IOSCO published the final report that sets out guidance to help its members address conflicts of interest and associated misconduct risks that may arise and undermine the equity capital raising process. The guidance is intended to help regulators identify and address these risks.
The report details the key stages of equity capital raising where the role of intermediaries might give rise to conflicts of interest that compromise the integrity and efficiency of the process. The guidance sets standards of conduct for market intermediaries in the equity capital raising process and it comprises eight measures that address the following:
- Conflicts of interest and pressure on analysts during the formation of their views on an issuer in the pre-offering phase of a capital raising
- Conflicts of interest during the allocation of securities
- Conflicts of interest and conduct risks in the pricing of securities offerings
- Conflicts of interest and conduct risks stemming from personal transactions by staff employed within firms managing a securities offering
This report is the first stage of the work of IOSCO to examine the conflicts of interest and associated conduct risks in the capital raising process. The second phase will consider the conflicts of interest and associated conduct risks during the debt capital raising process. It is believed that conflicts of interest and associated conduct risks stemming from the role of intermediaries can harm the integrity and efficiency of the equity capital raising process, damage investor confidence, and weaken capital markets as an effective vehicle for issuers to raise funding.
Keywords: International, Banking, Securities, Guidance, Misconduct Risk, Conflicts of Interest, Equity Capital Raising Process, IOSCO
Previous ArticleOCC Seeks to Renew Information Collection on Stress Testing Guidance
The Bank of England (BoE) published a consultation paper on approach to setting minimum requirement for own funds and eligible liabilities (MREL), an operational guide on executing bail-in, and a statement from the Deputy Governor Dave Ramsden.
The European Banking Authority (EBA) is seeking preliminary input on standardization of the proportionality assessment methodology for credit institutions and investment firms.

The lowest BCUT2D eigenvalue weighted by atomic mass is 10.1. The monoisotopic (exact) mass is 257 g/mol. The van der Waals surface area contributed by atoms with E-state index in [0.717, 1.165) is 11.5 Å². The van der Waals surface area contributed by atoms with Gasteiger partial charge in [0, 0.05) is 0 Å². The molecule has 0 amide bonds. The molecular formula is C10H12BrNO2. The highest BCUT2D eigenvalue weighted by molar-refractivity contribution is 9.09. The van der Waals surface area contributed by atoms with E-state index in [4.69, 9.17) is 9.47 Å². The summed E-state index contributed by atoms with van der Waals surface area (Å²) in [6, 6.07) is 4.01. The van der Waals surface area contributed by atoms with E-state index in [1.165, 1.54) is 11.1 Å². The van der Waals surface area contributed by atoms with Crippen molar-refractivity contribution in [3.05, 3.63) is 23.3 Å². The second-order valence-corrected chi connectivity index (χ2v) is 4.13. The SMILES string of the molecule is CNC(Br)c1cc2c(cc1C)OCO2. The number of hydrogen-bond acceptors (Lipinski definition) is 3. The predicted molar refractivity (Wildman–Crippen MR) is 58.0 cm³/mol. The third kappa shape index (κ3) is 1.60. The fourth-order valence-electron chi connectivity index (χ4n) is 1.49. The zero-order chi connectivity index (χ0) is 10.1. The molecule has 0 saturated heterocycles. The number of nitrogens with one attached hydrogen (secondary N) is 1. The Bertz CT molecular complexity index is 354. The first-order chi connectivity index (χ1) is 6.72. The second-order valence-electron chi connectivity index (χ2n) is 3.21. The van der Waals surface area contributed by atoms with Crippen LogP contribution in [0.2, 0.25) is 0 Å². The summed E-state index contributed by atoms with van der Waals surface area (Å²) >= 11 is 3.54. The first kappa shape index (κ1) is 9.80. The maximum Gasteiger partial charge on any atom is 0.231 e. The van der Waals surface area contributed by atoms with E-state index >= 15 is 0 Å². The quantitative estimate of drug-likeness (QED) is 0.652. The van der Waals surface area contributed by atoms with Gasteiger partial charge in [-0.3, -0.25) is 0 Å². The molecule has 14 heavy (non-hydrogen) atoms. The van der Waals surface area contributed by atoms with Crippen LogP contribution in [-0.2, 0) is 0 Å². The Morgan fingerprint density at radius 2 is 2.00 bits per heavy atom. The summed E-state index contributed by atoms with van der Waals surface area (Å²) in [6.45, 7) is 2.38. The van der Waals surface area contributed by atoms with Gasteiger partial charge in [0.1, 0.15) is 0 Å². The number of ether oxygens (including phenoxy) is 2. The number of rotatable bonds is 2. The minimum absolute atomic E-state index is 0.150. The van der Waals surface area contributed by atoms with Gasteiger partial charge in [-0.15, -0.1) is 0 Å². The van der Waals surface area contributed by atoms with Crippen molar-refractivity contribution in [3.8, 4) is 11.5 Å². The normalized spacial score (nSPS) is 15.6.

Certain regulatory authorities in the US are extending period for completion of the review of certain residential mortgage provisions and for publication of notice disclosing the determination of this review until December 20, 2021.
The Prudential Regulation Authority (PRA) published the policy statement PS18/21, which introduces an amendment in the definition of "higher paid material risk taker" in the Remuneration Part of the PRA Rulebook.
The European Banking Authority (EBA) published its annual report on asset encumbrance in banking sector.
The European Banking Authority (EBA) published a methodological guide to mystery shopping.
The Australian Prudential Regulation Authority (APRA) released a letter to authorized deposit-taking institutions to provide an update on key policy settings for the capital framework reforms, which will come into effect from January 01, 2023.
The Committee on Payments and Market Infrastructures (CPMI) and the International Organization of Securities Commissions (IOSCO) published a report that assesses the business continuity planning activities of financial market infrastructures or FMIs.
The Bank of England (BoE) published questions and answers (Q&A) on OSCA to BEEDS migration for statistical reporting as well a presentation from the project overview session held with statistical reporters.
The Basel Committee on Banking Supervision (BCBS) is consulting on a technical amendment to the Basel Framework to reflect a new process reviewing the global systemically important bank (G-SIB) assessment methodology.